In opposition to the pervasive philosophies of men, in the gospel of Jesus Christ we are called upon to resist vaunting ourselves. As Evans puts it, "You do not forget yourself by building yourself up . . . Taking on the characteristics of Christ happens only after we are 'stripped' (Alma 5:28) and see our 'nakedness (Mormon 9:5)." In fact, we are to get to the point of losing ourselves and glorifying only God, of sacrificing even our will, as Jesus exemplified, to God's.
Quoting Neal A. Maxwell, Evans points out, "'Only by educating and training our desires can they become our allies instead of our enemies!'" True joy will come only when "we are not entangled with our own selfish desires." These are hard doctrines, as Elder Maxwell used to say, especially to those who do an awful lot of outward good works (so they believe) without a thought to their selfish motives. But these doctrines are the only way to God.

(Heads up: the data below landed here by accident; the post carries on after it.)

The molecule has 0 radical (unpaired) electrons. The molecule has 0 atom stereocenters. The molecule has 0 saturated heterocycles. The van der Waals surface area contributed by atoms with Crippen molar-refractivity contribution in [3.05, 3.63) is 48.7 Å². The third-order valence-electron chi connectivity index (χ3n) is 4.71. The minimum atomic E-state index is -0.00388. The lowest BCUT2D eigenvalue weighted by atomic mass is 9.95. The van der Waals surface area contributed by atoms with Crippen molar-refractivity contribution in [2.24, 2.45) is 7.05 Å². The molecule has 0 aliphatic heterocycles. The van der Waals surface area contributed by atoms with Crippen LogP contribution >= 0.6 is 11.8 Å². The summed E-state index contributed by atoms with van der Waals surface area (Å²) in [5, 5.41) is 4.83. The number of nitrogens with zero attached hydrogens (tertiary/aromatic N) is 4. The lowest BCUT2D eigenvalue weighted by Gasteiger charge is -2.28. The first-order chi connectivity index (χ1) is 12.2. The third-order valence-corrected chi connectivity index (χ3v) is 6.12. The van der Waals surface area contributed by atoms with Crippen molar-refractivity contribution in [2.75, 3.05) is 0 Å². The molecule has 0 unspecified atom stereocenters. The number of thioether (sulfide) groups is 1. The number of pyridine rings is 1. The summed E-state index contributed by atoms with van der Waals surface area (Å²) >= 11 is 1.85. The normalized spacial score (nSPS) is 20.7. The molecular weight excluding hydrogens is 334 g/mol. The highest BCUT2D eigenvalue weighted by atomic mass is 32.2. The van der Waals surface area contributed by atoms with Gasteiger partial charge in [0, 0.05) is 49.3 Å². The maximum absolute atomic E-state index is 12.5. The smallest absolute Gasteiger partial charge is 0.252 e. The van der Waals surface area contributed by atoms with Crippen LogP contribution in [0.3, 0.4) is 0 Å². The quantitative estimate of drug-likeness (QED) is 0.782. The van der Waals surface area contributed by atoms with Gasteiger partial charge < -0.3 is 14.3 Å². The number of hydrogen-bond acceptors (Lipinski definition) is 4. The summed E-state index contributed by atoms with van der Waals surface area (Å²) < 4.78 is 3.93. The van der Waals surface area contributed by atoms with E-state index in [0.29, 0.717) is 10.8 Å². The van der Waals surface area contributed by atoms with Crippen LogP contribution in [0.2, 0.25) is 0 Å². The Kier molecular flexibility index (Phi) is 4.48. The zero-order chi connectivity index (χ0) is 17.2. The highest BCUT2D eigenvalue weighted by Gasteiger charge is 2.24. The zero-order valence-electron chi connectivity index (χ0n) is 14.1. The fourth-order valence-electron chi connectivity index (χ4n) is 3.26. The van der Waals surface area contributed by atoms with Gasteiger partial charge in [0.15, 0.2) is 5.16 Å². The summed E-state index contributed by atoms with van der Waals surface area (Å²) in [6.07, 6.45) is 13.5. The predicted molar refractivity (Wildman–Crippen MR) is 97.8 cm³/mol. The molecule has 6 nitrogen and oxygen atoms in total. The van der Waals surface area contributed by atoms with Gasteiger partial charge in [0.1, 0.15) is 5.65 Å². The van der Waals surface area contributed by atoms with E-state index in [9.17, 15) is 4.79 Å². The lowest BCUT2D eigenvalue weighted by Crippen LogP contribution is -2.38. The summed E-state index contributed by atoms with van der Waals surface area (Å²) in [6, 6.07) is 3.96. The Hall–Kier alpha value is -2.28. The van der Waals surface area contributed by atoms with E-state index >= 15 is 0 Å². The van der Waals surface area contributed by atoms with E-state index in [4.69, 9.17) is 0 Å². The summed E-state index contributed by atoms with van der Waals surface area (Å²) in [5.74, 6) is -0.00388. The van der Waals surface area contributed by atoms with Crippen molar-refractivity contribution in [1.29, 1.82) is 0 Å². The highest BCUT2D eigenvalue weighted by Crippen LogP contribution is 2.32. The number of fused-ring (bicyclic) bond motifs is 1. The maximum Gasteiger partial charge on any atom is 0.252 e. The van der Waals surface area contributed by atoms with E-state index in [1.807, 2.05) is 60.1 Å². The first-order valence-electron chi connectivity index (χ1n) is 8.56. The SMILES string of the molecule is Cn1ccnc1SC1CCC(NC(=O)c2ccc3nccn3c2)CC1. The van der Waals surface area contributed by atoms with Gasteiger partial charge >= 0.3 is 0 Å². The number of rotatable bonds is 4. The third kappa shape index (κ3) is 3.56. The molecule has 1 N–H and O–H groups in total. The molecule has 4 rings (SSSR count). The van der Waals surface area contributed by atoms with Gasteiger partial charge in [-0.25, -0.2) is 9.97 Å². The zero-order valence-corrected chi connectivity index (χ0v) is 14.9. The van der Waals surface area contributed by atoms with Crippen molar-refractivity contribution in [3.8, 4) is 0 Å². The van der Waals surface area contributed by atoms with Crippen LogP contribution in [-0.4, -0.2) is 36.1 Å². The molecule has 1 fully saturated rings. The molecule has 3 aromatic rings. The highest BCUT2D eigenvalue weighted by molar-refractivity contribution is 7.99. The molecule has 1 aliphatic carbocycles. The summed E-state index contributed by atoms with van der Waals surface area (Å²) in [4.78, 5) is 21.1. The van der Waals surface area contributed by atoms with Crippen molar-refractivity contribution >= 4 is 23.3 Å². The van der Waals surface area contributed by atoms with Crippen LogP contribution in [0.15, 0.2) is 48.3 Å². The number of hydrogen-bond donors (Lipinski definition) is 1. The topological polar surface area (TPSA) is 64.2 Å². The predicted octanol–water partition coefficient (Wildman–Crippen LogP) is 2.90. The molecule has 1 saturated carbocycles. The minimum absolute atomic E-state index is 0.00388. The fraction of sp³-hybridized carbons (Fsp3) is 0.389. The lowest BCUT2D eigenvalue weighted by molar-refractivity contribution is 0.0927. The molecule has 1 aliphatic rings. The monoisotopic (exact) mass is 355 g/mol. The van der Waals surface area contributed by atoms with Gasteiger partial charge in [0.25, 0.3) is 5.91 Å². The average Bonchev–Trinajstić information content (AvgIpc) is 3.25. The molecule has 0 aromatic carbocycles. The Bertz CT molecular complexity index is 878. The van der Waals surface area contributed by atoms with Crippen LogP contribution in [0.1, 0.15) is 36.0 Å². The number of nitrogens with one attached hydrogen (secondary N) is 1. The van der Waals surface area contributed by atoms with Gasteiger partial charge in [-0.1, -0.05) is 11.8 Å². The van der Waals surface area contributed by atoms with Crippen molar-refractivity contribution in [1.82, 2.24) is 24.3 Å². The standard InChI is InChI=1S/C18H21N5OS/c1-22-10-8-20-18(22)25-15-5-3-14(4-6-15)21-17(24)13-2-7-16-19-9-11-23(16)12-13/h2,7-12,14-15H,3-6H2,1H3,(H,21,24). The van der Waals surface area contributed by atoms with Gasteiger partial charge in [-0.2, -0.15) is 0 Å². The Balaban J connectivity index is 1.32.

In our churches and in our associations we do not hear the saving doctrines enough, at least we do not hear them emphasized. I believe, and so does Joe Evans, that these simple precepts-God's love, the need for a Savior, inward selflessness-can be instilled in us beginning at a very early age. Instead, we hear too much sociology and pop psychology, all based on feeling good about ourselves because we're special, or because we conform to traditions and perform outward acts deemed laudable.
Evans rightly warns us church-goers, "We will forget ourselves and follow the Lord, or we will be continually trying to find ourselves in some new gimmick." And in the end, when all things fail as Moroni explains, Evans reminds us, "No one will be left standing whose motives are not pure." We will fall short continually, but through repentance and reliance on Christ we can become holy, our love for God foremost and our intentions unselfish. "If our hope is centered in Christ, we will actually be purified even as he is pure.'"
We need more books like Joe Evans's and more people who care to read them.